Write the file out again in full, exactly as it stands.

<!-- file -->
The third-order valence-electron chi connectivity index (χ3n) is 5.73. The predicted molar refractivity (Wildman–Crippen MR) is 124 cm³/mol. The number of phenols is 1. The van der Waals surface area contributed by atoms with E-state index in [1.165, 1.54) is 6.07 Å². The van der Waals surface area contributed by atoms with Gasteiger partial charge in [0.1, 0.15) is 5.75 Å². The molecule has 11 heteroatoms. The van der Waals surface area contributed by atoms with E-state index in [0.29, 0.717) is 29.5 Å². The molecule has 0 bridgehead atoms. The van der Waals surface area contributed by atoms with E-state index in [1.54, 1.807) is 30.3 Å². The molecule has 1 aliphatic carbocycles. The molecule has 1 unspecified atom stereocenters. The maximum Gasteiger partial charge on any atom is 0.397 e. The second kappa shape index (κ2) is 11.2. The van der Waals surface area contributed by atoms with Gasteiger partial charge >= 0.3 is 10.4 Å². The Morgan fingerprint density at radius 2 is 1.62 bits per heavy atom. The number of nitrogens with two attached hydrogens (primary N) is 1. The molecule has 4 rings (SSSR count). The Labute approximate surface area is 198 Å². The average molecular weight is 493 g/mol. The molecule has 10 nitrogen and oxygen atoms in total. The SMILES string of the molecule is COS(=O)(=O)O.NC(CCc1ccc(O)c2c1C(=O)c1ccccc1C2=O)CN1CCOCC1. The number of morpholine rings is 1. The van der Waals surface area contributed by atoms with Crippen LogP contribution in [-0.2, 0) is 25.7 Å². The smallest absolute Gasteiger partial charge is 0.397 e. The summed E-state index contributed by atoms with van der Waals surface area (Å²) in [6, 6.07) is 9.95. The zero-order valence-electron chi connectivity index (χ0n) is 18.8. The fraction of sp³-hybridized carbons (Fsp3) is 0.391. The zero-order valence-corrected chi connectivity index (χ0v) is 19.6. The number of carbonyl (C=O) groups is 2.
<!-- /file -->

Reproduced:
The third-order valence-electron chi connectivity index (χ3n) is 5.73. The predicted molar refractivity (Wildman–Crippen MR) is 124 cm³/mol. The number of phenols is 1. The van der Waals surface area contributed by atoms with E-state index in [1.165, 1.54) is 6.07 Å². The van der Waals surface area contributed by atoms with Gasteiger partial charge in [0.1, 0.15) is 5.75 Å². The molecule has 11 heteroatoms. The van der Waals surface area contributed by atoms with E-state index in [0.29, 0.717) is 29.5 Å². The molecule has 0 bridgehead atoms. The van der Waals surface area contributed by atoms with E-state index in [1.54, 1.807) is 30.3 Å². The molecule has 1 aliphatic carbocycles. The molecule has 1 unspecified atom stereocenters. The maximum Gasteiger partial charge on any atom is 0.397 e. The second kappa shape index (κ2) is 11.2. The van der Waals surface area contributed by atoms with Gasteiger partial charge >= 0.3 is 10.4 Å². The Morgan fingerprint density at radius 2 is 1.62 bits per heavy atom. The number of nitrogens with two attached hydrogens (primary N) is 1. The molecule has 4 rings (SSSR count). The Labute approximate surface area is 198 Å². The average molecular weight is 493 g/mol. The molecule has 10 nitrogen and oxygen atoms in total. The SMILES string of the molecule is COS(=O)(=O)O.NC(CCc1ccc(O)c2c1C(=O)c1ccccc1C2=O)CN1CCOCC1. The number of morpholine rings is 1. The van der Waals surface area contributed by atoms with Crippen LogP contribution in [-0.2, 0) is 25.7 Å². The smallest absolute Gasteiger partial charge is 0.397 e. The summed E-state index contributed by atoms with van der Waals surface area (Å²) in [6, 6.07) is 9.95. The zero-order valence-electron chi connectivity index (χ0n) is 18.8. The fraction of sp³-hybridized carbons (Fsp3) is 0.391. The zero-order valence-corrected chi connectivity index (χ0v) is 19.6. The number of carbonyl (C=O) groups is 2.